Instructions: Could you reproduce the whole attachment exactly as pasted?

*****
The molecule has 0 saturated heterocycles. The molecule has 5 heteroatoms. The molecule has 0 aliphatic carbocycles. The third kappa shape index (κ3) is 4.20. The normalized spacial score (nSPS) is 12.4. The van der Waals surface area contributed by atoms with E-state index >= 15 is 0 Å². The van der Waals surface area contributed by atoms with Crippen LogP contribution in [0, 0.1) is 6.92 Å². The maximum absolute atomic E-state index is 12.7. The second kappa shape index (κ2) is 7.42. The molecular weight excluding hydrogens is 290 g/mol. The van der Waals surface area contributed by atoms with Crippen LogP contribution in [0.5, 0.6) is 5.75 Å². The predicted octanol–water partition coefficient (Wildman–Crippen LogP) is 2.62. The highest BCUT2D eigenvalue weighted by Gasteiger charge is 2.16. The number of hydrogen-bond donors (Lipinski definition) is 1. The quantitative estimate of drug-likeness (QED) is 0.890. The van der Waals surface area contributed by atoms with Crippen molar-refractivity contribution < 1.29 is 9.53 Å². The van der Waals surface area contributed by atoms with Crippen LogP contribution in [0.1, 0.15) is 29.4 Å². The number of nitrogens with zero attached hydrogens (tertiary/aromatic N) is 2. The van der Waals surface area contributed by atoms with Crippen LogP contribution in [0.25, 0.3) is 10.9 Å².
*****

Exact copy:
The molecule has 0 saturated heterocycles. The molecule has 5 heteroatoms. The molecule has 0 aliphatic carbocycles. The third kappa shape index (κ3) is 4.20. The normalized spacial score (nSPS) is 12.4. The van der Waals surface area contributed by atoms with E-state index >= 15 is 0 Å². The van der Waals surface area contributed by atoms with Crippen LogP contribution in [0, 0.1) is 6.92 Å². The maximum absolute atomic E-state index is 12.7. The second kappa shape index (κ2) is 7.42. The molecular weight excluding hydrogens is 290 g/mol. The van der Waals surface area contributed by atoms with Crippen LogP contribution in [0.5, 0.6) is 5.75 Å². The predicted octanol–water partition coefficient (Wildman–Crippen LogP) is 2.62. The highest BCUT2D eigenvalue weighted by Gasteiger charge is 2.16. The number of hydrogen-bond donors (Lipinski definition) is 1. The quantitative estimate of drug-likeness (QED) is 0.890. The van der Waals surface area contributed by atoms with Crippen molar-refractivity contribution < 1.29 is 9.53 Å². The van der Waals surface area contributed by atoms with Crippen LogP contribution in [0.1, 0.15) is 29.4 Å². The number of nitrogens with zero attached hydrogens (tertiary/aromatic N) is 2. The van der Waals surface area contributed by atoms with Crippen LogP contribution in [0.25, 0.3) is 10.9 Å².